Even a free book is considered payment by Amazon, so book review bloggers are required to post disclaimers when they review a book they received from the author or publisher. 

Reviews that come from a paid blog tour are also not eligible as customer reviews. You can only quote from them in the "editorial reviews" section.

Amazon also does not permit reviews (or votes on reviews) to be posted in exchange for any kind of compensation—including bonus content, entry to a contest or sweepstakes, discounts on future purchases, extra products, or other gifts.

This means a free book must be given before the review is posted with no stipulations about what kind of review must be written...and no gifts should be given after the review is written, so there's no appearance of payment for a positive review.

If you do offer a free or discounted product in exchange for a review, you need to make it clear that you welcome both positive and negative feedback. 

This includes trading reviews

Review barter between authors is strictly forbidden as well. Anybody who says, "I'll give you a five star if you give me one" is asking you to pay for a review in kind.

No author should review another with the expectation that the review will be reciprocated. I see authors all the time who complain that author "X" hasn't given them a review, "even though I gave him a rave." Let go of that expectation. Nobody owes you a review. If you did get it, you might not be pleased, anyway.

Some unscrupulous authors may approach another with this blackmail game: "I gave you a 5-star, now you give me one, or I'll change it to a one-star." Don't fall for it. It's better to lose the one review than get on the wrong side of the Zon or its vigilantes. Do report the blackmailer to Amazon.

Amazon doesn't always pay attention to reports of abuse, but any author who gets reported for blackmail repeatedly might find themselves banned from the site. When abuse reports reach critical mass, something is usually done.

Some of the vigilantes believe no author should be allowed to write a review, but this is silly in these days where nearly everybody who reads has tried their hand at writing a book. But you do need to make sure your reviews are always honest and there is never a direct trade or a quid pro quo.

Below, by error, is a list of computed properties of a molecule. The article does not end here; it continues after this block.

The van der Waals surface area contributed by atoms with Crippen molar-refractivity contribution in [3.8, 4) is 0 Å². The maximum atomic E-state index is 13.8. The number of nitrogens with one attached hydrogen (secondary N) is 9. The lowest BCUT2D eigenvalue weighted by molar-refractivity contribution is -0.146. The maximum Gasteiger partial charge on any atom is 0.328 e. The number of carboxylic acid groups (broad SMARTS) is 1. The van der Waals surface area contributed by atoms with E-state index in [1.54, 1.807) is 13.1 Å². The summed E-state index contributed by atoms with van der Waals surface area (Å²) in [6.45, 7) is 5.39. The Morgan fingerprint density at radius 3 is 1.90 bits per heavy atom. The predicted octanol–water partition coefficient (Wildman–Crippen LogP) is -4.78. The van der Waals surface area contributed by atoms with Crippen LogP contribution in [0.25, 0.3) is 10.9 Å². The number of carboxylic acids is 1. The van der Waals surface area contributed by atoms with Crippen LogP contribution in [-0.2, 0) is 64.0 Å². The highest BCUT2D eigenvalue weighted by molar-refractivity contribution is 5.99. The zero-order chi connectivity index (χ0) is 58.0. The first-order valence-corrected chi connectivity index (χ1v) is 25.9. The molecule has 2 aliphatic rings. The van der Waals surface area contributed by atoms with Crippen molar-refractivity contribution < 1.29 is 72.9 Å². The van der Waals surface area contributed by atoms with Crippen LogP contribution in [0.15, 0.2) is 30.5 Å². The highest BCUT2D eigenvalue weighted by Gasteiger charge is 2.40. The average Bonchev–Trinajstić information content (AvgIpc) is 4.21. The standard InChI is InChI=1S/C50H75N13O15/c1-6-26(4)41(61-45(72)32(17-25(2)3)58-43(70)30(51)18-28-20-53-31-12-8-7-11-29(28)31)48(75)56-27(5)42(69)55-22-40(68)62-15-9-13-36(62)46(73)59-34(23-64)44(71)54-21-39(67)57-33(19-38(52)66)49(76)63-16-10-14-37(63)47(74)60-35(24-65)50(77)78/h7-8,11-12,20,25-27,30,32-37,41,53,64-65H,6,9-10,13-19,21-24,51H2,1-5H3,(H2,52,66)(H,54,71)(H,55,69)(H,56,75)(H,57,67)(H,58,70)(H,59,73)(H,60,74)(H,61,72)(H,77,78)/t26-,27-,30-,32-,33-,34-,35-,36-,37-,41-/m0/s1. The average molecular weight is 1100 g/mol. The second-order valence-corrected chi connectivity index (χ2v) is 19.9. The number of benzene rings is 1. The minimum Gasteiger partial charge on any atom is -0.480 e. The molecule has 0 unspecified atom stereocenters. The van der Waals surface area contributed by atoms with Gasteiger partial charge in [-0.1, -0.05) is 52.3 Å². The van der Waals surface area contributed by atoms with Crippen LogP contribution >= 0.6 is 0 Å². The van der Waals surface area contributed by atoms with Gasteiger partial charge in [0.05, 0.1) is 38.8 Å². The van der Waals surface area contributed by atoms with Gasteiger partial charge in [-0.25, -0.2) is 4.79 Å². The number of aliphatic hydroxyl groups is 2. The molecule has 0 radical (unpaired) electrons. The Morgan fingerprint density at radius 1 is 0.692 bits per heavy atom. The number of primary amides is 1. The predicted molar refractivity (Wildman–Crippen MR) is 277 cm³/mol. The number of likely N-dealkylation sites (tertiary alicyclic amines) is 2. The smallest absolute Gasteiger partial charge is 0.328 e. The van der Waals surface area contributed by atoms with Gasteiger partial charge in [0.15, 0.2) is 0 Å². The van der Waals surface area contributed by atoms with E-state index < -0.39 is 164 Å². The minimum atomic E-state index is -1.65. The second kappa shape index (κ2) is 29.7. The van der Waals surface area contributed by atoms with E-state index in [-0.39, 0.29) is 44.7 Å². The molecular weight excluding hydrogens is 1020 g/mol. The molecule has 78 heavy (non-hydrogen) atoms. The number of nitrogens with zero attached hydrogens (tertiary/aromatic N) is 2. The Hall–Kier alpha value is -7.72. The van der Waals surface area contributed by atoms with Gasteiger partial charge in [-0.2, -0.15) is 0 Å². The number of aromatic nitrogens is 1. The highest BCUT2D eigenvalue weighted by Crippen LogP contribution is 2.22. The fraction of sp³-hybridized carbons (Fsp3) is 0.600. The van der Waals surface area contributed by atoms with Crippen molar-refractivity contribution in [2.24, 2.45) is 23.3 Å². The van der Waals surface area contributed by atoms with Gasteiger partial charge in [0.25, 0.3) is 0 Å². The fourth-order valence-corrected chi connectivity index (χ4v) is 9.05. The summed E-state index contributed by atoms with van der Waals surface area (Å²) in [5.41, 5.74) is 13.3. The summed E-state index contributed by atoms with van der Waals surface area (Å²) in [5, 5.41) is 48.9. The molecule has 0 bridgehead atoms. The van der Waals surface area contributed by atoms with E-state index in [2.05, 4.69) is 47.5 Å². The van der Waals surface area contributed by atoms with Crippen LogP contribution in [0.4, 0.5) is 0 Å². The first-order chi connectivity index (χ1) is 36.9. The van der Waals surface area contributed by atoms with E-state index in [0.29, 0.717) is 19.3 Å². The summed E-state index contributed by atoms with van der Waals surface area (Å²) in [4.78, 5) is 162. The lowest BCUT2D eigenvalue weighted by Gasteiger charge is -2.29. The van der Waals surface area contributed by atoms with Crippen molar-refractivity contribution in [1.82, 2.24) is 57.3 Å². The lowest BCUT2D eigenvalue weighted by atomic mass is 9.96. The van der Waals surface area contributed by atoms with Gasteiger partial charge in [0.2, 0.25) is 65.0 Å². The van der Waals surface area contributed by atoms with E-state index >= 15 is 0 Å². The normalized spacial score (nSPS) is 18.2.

But be careful when reviewing something in your own sub-genre or any author who might be considered "a competitor". Amazon's TOS say "You may not write reviews for products or services that you have a financial interest in, including reviews for products or services that you or your competitors sell. This has been interpreted in different ways, but everybody agrees it's a no-no to trash a competitor's books.

And please, please, please don't send me your book expecting me to review it. We average 100,000 hits a month, have nearly 4000 subscribers, and we LOVE every single one of you, but I have at least 200 books in my TBR pile. I read in a limited number of genres—I prefer cerebral comedies and classics—and I do leave an Amazon review if I enjoy a book, but I'm a very slow reader.

This blog is my way of giving back to the writing community. I get no revenue from it. It takes time I might otherwise spend reading and writing. So please do allow me some time to write my own books. (And deal with some heavy-duty health issues I'm fighting right now.)

But we do appreciate every one of our readers. We just reached 2 million hits yesterday!

The new plague of paid review mills

I'm sure the current spike in fake reviews comes from the rise of the e-book bargain newsletters—like Bookbub, Kindle Nation Daily, and Ereader News Today—which have become the advertising medium of choice for indie authors. (The Big Five make liberal use of them for marketing their backlists, too.) .

Unfortunately, most of the big newsletters require a large number of 4 and 5-star reviews on the US Amazon site to accept a book for promotion. I wish they'd find a more reliable method of choosing books, because this has brought authors a major incentive to game the system.

It also gives a huge weight to reviews at the US Amazon, so other countries' sites, plus B & N, Kobo, Apple, etc, get very few reviews at all.